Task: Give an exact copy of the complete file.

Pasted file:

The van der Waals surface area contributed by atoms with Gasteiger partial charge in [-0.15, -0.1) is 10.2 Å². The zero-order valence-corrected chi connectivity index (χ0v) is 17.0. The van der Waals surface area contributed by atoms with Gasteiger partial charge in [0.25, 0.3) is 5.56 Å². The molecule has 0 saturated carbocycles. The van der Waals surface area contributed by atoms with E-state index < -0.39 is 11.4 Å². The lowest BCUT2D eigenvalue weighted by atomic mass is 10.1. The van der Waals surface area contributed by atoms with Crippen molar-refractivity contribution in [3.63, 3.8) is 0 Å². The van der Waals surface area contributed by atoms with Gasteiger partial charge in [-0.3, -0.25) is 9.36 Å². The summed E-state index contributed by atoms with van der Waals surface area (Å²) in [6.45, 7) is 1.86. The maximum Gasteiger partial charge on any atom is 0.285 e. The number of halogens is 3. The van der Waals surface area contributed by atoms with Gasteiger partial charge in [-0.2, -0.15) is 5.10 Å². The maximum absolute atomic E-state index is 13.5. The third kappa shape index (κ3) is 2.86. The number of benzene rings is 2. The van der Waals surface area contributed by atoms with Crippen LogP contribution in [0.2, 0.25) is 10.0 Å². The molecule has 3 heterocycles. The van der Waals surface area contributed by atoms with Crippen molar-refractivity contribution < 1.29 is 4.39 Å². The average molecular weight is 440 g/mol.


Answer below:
The van der Waals surface area contributed by atoms with Gasteiger partial charge in [-0.15, -0.1) is 10.2 Å². The zero-order valence-corrected chi connectivity index (χ0v) is 17.0. The van der Waals surface area contributed by atoms with Gasteiger partial charge in [0.25, 0.3) is 5.56 Å². The molecule has 0 saturated carbocycles. The van der Waals surface area contributed by atoms with E-state index < -0.39 is 11.4 Å². The lowest BCUT2D eigenvalue weighted by atomic mass is 10.1. The van der Waals surface area contributed by atoms with Crippen molar-refractivity contribution in [3.63, 3.8) is 0 Å². The van der Waals surface area contributed by atoms with Gasteiger partial charge in [-0.3, -0.25) is 9.36 Å². The summed E-state index contributed by atoms with van der Waals surface area (Å²) in [6.45, 7) is 1.86. The maximum Gasteiger partial charge on any atom is 0.285 e. The number of halogens is 3. The van der Waals surface area contributed by atoms with Gasteiger partial charge in [-0.2, -0.15) is 5.10 Å². The maximum absolute atomic E-state index is 13.5. The third kappa shape index (κ3) is 2.86. The number of benzene rings is 2. The van der Waals surface area contributed by atoms with Crippen LogP contribution in [0.2, 0.25) is 10.0 Å². The molecule has 3 heterocycles. The van der Waals surface area contributed by atoms with Crippen molar-refractivity contribution < 1.29 is 4.39 Å². The average molecular weight is 440 g/mol.